There are other agencies that also have relationships with media that may not be necessarily based on that kind of trust. So, what we do is try to maintain that reputation because we don’t ever want to have someone not want to take our call.
DOUG: Yeah, and one misstep can really damage a relationship forever with the media so you have to be on guard. You have a passion for storytelling that we’re hearing about here. It’s also interesting in this time when employee engagement is so important, is storytelling play a role in that piece of it?
ROBIN: That’s a really interesting question. I think that it does, and I can say that in my case, and I think in the cases of people I work with there’s the kind of story that we even have internally about our own agency. It’s based on a few tenets that we get told early on and repeated often, and it’s to draw an ethical line in the sand but be proud of what you’re doing.
It’s not the story at any cost. It’s the story that works for the outlet and the client as well. So, those are kind of like internal folklore things that make people like to work at the agency and want to continue there.
DOUG: Robin, it sounds like what you’re talking about are some key elements in keeping employees long term. Can you talk a little bit more about that because it’s so important these days?
ROBIN: It is important, and I think that part of the success of Rubenstein is that there’s an opportunity for younger people to be mentored there. There’s an opportunity to do a variety of kinds of accounts there, to do things that may be outside of your comfort zone there, to get that experience, and to either move up in the company or move on to greater heights.
DOUG: Yeah, and I think it’s important to point out, when you talk comfort zone, it’s about new skill development as opposed to, say, not being comfortable with who the client is and what that’s about. I think that’s an important distinction. Some of the tips you were talking about earlier about the importance of visuals with media, does that also apply to internal engagement?
ROBIN: That’s a good question. I’m not so sure. I think that part of our collaborative process at work is that we might have an opportunity to brainstorm things and there might be various visuals that come up in that way, but I wouldn’t say that there is a concerted effort to approach things in that way. That’s the way I approach them, but I have broadcast media background, scripts, etc. So, I’m always thinking like that and it kind of dovetails with what works at the agency.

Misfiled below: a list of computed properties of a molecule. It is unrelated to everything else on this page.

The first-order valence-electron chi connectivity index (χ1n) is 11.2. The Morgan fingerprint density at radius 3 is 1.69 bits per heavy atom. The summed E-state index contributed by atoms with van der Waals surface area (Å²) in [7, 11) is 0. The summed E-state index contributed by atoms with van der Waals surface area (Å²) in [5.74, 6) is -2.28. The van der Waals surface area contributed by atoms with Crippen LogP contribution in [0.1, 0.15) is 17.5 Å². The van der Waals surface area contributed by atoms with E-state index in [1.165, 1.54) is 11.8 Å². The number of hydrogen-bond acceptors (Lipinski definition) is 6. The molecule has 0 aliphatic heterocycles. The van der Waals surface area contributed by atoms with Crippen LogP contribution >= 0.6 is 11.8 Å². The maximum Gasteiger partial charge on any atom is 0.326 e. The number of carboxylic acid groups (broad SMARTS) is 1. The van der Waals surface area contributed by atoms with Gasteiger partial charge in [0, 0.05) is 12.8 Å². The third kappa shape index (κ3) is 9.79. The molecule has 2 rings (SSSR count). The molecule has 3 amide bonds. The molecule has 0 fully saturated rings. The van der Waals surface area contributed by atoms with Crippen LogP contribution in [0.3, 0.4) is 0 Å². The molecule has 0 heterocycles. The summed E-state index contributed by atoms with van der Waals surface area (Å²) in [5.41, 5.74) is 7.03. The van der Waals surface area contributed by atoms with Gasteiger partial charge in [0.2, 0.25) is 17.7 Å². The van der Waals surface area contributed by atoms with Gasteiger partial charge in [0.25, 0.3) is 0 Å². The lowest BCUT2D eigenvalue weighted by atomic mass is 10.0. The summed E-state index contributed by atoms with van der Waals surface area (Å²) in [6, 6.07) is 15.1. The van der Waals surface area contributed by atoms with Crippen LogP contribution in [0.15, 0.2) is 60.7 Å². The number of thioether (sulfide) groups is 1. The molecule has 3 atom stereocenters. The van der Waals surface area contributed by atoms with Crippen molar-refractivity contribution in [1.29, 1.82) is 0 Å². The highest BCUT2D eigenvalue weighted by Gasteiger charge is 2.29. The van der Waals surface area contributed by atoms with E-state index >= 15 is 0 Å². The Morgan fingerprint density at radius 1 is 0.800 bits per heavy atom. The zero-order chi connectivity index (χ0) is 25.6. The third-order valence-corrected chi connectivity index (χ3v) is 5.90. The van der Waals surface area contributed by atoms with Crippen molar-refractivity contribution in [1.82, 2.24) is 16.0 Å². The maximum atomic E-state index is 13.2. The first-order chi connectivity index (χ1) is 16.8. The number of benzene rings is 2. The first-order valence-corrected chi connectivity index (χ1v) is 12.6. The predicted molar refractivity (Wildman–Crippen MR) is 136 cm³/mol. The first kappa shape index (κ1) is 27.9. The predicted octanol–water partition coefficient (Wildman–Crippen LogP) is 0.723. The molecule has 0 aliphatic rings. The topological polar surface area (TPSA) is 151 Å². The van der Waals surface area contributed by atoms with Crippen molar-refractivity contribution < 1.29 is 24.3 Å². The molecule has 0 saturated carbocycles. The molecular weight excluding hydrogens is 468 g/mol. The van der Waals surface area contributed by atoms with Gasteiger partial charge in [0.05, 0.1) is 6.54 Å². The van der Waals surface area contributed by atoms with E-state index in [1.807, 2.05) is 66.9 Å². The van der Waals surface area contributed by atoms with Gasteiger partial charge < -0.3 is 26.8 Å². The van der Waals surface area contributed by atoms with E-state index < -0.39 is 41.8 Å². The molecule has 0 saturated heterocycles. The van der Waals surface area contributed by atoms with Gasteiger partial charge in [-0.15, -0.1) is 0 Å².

DOUG: Robin, we’ve been talking about the importance of visuals and helping you develop the story that your client will tell in pitching the media and making it visual, and even for internal communication and engagement. If you can maybe leave the audience with your last tip or thoughts about just the value of storytelling overall and maybe how that’s changing in time or maybe, it’s not changing.
ROBIN: I think the value of storytelling, it’s almost timeless because we want to have the opportunity to convince, sway, shape opinion, and by making the recipient of your communication come up with their own interpretation of what you’re saying. It helps it to be retained longer, accepted more. I personally think back to all the reading I did as a pre-K person with my parents, I just loved storytelling time. So, I think that it resonates with people.
DOUG: Great. Well, this definitely will resonate with people. Thanks so much for your thoughtful contributions.
ROBIN: Thank you so much. It’s a pleasure to talk with you. And you are a legend in the business, and I couldn’t be more delighted then to be part of this program.
DOUG: Great, that’s really sweet of you to say. I’m definitely going to tell my wife that you said that.